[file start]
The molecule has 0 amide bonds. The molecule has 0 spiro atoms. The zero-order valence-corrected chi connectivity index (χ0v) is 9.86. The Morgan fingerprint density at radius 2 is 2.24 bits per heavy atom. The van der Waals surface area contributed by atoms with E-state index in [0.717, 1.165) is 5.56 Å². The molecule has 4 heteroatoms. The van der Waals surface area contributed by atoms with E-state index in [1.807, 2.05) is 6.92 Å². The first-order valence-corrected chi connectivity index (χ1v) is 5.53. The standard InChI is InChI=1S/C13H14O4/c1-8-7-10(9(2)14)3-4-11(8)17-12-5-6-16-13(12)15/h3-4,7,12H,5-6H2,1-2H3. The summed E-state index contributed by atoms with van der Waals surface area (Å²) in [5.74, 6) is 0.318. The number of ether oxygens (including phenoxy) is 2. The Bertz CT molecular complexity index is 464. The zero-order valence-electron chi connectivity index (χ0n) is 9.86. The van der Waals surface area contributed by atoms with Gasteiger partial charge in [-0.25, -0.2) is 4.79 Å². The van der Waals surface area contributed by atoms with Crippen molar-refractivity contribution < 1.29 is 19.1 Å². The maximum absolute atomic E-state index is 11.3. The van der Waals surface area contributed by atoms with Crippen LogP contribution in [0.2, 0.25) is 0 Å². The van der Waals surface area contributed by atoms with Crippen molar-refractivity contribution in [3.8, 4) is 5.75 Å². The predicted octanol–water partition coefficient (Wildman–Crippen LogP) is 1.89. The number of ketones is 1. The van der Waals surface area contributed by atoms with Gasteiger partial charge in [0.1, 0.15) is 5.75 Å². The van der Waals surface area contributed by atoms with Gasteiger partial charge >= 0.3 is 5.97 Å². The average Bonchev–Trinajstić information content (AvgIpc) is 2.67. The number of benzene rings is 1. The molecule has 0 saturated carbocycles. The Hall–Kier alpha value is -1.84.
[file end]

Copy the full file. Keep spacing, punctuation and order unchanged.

The molecule has 0 amide bonds. The molecule has 0 spiro atoms. The zero-order valence-corrected chi connectivity index (χ0v) is 9.86. The Morgan fingerprint density at radius 2 is 2.24 bits per heavy atom. The van der Waals surface area contributed by atoms with E-state index in [0.717, 1.165) is 5.56 Å². The molecule has 4 heteroatoms. The van der Waals surface area contributed by atoms with E-state index in [1.807, 2.05) is 6.92 Å². The first-order valence-corrected chi connectivity index (χ1v) is 5.53. The standard InChI is InChI=1S/C13H14O4/c1-8-7-10(9(2)14)3-4-11(8)17-12-5-6-16-13(12)15/h3-4,7,12H,5-6H2,1-2H3. The summed E-state index contributed by atoms with van der Waals surface area (Å²) in [5.74, 6) is 0.318. The number of ether oxygens (including phenoxy) is 2. The Bertz CT molecular complexity index is 464. The zero-order valence-electron chi connectivity index (χ0n) is 9.86. The van der Waals surface area contributed by atoms with Gasteiger partial charge in [-0.25, -0.2) is 4.79 Å². The van der Waals surface area contributed by atoms with Crippen molar-refractivity contribution < 1.29 is 19.1 Å². The maximum absolute atomic E-state index is 11.3. The van der Waals surface area contributed by atoms with Crippen LogP contribution in [0.2, 0.25) is 0 Å². The van der Waals surface area contributed by atoms with Crippen molar-refractivity contribution in [3.8, 4) is 5.75 Å². The predicted octanol–water partition coefficient (Wildman–Crippen LogP) is 1.89. The number of ketones is 1. The van der Waals surface area contributed by atoms with Gasteiger partial charge in [0.1, 0.15) is 5.75 Å². The van der Waals surface area contributed by atoms with Gasteiger partial charge >= 0.3 is 5.97 Å². The average Bonchev–Trinajstić information content (AvgIpc) is 2.67. The number of benzene rings is 1. The molecule has 0 saturated carbocycles. The Hall–Kier alpha value is -1.84.